For a country that’s developed broad access to wealth and financial advice, there’s still plenty of anxiety surrounding money. In fact, about 77% of Americans are anxious about their personal finances, and a concerning 42% struggle with mental health challenges as a result.1,2
It’s not hard to tell why adults are more anxious than ever about their financial well-being. Nearly every American could feel the economic turmoil of 2022. Not only did high inflation increase prices at the grocery store and gas stations, but it also impacted the stock market.
As you continue working toward your goals, financial anxiety can sometimes get in the way. Here are a few ways to navigate those fears moving forward.
It’s Okay to Be Overwhelmed
Money is complicated! That’s why you have people and resources to help you along your wealth journey.
It’s tempting to get caught in the back-and-forth of “I’ll do it when I feel better” and “I’ll feel better when I do it.” But this is an unproductive and vicious cycle that you can break.
For starters, knowing what you have in terms of your finances can help you do something productive with it. Resist the urge to simply stick your paycheck in a savings account and forget about it. Building a plan and giving your money purpose instead is a compelling play.
Everyone has to start somewhere; you can’t expect perfection right out of the gate. Work towards making small but purposeful changes to your financial life, and your situation will likely improve over time. It’s worth the extra effort to reach your goals.
Remember, money is a tool that helps you achieve your purpose while giving you peace of mind that you can meet your obligations. The thought of not having enough money or not using it the “right” way is a commonly shared worry.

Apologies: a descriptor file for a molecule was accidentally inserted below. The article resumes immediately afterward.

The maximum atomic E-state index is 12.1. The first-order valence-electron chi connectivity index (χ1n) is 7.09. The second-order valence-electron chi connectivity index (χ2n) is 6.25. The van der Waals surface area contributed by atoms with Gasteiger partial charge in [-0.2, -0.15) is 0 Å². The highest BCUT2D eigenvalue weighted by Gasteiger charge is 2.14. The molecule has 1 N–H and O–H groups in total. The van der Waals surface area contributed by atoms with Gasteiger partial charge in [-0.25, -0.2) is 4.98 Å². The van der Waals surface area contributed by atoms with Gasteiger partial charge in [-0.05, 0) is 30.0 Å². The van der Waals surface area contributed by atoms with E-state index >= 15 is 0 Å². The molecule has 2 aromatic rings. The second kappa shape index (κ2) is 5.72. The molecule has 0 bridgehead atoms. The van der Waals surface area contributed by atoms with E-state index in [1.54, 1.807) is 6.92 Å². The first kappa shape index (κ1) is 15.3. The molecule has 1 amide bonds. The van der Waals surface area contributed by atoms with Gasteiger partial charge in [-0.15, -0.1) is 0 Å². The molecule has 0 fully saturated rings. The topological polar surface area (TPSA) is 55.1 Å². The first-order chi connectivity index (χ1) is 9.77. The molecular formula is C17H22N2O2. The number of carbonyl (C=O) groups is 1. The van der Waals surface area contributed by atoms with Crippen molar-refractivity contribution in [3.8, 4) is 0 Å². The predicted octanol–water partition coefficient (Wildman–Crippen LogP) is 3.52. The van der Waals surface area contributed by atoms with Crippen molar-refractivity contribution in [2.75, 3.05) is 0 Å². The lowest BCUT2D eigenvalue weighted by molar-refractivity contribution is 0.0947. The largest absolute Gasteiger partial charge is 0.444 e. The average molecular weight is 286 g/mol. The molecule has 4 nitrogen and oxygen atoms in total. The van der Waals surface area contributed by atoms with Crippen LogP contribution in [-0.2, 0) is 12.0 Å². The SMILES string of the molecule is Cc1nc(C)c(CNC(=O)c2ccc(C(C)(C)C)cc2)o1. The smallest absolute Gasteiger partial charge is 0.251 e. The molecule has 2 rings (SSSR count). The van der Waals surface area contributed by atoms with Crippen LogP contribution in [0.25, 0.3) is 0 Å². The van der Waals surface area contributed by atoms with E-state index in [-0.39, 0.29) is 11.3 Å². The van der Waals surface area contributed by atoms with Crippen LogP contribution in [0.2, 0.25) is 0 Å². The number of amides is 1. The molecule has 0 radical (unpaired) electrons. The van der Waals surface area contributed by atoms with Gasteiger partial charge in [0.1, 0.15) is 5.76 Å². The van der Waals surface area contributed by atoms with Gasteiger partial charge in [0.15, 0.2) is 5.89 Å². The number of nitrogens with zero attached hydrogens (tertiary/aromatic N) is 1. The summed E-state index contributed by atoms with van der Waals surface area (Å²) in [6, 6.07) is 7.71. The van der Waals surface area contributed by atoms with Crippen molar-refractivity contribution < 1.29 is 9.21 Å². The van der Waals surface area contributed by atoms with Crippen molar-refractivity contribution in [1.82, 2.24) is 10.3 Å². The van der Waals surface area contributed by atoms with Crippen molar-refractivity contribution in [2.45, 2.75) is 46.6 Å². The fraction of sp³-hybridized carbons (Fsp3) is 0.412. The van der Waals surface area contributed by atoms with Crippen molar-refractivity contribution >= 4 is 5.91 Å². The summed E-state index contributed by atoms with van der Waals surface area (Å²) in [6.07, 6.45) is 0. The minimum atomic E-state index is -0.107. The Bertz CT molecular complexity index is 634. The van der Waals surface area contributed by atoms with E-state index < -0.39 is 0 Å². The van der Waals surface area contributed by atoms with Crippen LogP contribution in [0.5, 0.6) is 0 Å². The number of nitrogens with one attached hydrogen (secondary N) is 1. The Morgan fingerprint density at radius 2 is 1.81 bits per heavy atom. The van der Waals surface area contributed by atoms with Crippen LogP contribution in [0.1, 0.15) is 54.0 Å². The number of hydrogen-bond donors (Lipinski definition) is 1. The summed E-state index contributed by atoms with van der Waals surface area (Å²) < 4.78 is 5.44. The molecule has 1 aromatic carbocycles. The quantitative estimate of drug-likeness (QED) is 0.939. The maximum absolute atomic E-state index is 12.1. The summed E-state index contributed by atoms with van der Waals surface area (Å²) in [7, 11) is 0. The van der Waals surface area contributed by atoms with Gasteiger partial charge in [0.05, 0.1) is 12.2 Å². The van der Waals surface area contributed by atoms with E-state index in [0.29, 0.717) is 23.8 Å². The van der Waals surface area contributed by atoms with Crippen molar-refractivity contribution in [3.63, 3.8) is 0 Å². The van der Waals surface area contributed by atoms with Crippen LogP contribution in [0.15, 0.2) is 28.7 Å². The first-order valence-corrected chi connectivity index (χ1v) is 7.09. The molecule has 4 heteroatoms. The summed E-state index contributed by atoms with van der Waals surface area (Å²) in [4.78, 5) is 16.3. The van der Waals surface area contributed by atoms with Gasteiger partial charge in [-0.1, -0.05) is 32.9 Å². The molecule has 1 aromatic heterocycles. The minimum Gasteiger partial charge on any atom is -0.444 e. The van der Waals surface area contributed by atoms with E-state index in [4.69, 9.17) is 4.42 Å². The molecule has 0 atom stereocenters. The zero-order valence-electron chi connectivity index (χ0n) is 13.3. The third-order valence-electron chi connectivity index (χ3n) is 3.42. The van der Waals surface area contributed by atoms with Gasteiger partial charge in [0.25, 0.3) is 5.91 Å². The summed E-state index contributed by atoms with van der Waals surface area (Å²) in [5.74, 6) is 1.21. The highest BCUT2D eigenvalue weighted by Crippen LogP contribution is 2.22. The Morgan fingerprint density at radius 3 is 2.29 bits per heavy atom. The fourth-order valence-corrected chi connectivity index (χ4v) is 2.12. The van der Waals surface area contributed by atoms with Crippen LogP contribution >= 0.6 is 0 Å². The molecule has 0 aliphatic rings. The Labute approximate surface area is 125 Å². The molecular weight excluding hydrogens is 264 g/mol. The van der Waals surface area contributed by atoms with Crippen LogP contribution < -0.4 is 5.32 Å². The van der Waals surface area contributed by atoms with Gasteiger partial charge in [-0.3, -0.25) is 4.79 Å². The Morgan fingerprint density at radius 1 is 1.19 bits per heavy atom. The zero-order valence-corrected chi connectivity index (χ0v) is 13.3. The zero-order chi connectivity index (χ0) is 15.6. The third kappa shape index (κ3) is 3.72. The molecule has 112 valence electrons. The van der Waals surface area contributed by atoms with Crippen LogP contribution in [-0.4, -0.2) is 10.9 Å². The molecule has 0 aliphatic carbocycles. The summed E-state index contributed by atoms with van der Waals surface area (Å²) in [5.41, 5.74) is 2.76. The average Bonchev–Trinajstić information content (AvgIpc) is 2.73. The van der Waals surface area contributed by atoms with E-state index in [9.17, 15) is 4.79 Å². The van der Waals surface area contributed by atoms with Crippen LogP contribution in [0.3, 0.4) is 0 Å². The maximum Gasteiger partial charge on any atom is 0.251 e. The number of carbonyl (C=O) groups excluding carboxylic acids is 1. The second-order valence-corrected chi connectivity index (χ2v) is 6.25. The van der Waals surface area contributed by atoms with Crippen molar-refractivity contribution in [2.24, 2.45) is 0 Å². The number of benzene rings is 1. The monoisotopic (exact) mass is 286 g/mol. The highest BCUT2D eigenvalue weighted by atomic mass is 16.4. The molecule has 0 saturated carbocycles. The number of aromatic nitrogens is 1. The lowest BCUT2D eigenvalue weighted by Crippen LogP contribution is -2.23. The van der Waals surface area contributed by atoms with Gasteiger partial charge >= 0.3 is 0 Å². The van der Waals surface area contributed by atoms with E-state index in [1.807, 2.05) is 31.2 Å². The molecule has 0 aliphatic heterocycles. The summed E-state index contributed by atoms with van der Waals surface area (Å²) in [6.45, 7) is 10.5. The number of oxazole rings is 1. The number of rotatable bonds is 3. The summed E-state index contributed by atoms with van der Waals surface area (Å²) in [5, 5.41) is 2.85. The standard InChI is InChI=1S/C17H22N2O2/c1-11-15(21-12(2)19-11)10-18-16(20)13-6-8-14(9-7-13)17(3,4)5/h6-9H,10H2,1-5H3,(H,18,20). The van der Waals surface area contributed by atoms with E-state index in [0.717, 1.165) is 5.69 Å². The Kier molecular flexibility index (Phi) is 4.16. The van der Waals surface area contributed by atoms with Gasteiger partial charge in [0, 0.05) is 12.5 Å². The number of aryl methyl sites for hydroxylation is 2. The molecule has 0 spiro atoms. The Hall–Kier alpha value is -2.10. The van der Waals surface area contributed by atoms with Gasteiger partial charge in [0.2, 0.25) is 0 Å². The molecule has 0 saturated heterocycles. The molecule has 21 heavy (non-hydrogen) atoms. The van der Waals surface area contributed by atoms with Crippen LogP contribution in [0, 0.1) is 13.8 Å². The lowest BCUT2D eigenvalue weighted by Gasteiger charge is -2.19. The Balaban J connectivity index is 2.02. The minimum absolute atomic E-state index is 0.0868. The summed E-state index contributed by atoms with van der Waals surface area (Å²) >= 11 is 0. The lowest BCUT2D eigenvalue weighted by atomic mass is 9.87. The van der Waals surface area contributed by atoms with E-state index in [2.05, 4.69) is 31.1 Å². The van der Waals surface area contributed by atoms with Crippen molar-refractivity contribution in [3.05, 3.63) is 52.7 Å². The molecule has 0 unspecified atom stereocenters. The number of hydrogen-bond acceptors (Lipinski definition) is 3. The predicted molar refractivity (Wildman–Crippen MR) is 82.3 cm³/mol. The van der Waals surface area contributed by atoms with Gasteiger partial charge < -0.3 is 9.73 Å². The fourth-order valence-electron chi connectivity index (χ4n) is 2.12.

But working with a financial partner is an effective way to get in front of your worries and move your financial standings in a forward-focused direction. The more (and earlier) you start saving, the easier it becomes, thanks to the power of compounding interest.
The hardest part about financial wellness is often getting started.
Will Money Ever Be “Enough?”
Wanting more, more, and more is human nature, especially regarding money. But chasing bigger paychecks or higher returns can actually leave you feeling more anxious.
Rather than chase after the idea of having more, define what “enough” means to you. Is it a number saved for retirement? Buying a second home? College tuition paid for a child or grandchild?
By changing your mindset from scarcity to abundance, you’re refocusing your efforts on using what you have to its fullest potential.
Dig Deep, Consider Where This Anxiety Is Coming From
Is your anxiety really from managing your finances? Or could it be something more? Work with your financial professional to dig deep and find the root cause, as it may stem from one of the following areas.
Feeling Pressured to Maintain Momentum?
You might be worried about not being able to maintain the pace you’re currently working at, or you’re concerned a sudden job loss or pay cut will throw you off course.